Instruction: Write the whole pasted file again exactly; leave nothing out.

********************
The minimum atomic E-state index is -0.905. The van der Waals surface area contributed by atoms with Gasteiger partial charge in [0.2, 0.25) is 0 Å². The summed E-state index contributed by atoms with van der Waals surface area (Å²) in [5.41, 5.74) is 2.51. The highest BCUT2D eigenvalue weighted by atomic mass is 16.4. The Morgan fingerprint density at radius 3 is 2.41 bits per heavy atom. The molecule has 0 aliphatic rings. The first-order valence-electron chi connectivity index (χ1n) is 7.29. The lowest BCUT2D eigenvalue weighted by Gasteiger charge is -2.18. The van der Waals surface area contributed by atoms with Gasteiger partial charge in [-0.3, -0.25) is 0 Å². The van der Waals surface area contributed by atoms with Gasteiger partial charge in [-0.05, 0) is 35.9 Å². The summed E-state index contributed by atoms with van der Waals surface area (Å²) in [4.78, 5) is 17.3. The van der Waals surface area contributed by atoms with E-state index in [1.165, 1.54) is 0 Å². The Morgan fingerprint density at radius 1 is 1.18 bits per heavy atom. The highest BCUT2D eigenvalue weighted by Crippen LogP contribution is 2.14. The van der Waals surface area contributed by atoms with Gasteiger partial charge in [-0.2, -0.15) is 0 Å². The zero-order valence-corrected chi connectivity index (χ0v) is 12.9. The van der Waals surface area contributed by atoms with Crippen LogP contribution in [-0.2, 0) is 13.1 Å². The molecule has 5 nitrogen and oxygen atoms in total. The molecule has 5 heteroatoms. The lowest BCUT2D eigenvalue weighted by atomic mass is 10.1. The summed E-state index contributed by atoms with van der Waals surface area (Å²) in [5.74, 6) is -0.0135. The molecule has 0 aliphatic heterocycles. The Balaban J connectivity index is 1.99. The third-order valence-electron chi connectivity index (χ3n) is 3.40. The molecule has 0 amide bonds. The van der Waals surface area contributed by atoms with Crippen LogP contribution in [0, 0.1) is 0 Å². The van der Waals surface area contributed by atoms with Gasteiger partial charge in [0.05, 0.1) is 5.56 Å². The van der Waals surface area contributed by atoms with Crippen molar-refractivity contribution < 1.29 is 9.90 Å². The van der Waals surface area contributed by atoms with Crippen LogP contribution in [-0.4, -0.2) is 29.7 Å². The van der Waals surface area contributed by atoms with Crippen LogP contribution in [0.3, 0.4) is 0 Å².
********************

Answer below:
The minimum atomic E-state index is -0.905. The van der Waals surface area contributed by atoms with Gasteiger partial charge in [0.2, 0.25) is 0 Å². The summed E-state index contributed by atoms with van der Waals surface area (Å²) in [5.41, 5.74) is 2.51. The highest BCUT2D eigenvalue weighted by atomic mass is 16.4. The Morgan fingerprint density at radius 3 is 2.41 bits per heavy atom. The molecule has 0 aliphatic rings. The first-order valence-electron chi connectivity index (χ1n) is 7.29. The lowest BCUT2D eigenvalue weighted by Gasteiger charge is -2.18. The van der Waals surface area contributed by atoms with Gasteiger partial charge in [-0.3, -0.25) is 0 Å². The van der Waals surface area contributed by atoms with Gasteiger partial charge in [-0.05, 0) is 35.9 Å². The summed E-state index contributed by atoms with van der Waals surface area (Å²) in [4.78, 5) is 17.3. The van der Waals surface area contributed by atoms with E-state index in [1.165, 1.54) is 0 Å². The Morgan fingerprint density at radius 1 is 1.18 bits per heavy atom. The highest BCUT2D eigenvalue weighted by Crippen LogP contribution is 2.14. The van der Waals surface area contributed by atoms with Gasteiger partial charge in [-0.2, -0.15) is 0 Å². The zero-order valence-corrected chi connectivity index (χ0v) is 12.9. The van der Waals surface area contributed by atoms with Crippen LogP contribution in [-0.2, 0) is 13.1 Å². The molecule has 5 nitrogen and oxygen atoms in total. The molecule has 5 heteroatoms. The lowest BCUT2D eigenvalue weighted by atomic mass is 10.1. The summed E-state index contributed by atoms with van der Waals surface area (Å²) in [5.74, 6) is -0.0135. The molecule has 0 aliphatic heterocycles. The Balaban J connectivity index is 1.99. The third-order valence-electron chi connectivity index (χ3n) is 3.40. The molecule has 0 amide bonds. The van der Waals surface area contributed by atoms with Crippen LogP contribution in [0, 0.1) is 0 Å². The van der Waals surface area contributed by atoms with Gasteiger partial charge in [0.05, 0.1) is 5.56 Å². The van der Waals surface area contributed by atoms with Crippen molar-refractivity contribution < 1.29 is 9.90 Å². The van der Waals surface area contributed by atoms with Crippen LogP contribution in [-0.4, -0.2) is 29.7 Å². The van der Waals surface area contributed by atoms with Crippen LogP contribution in [0.3, 0.4) is 0 Å².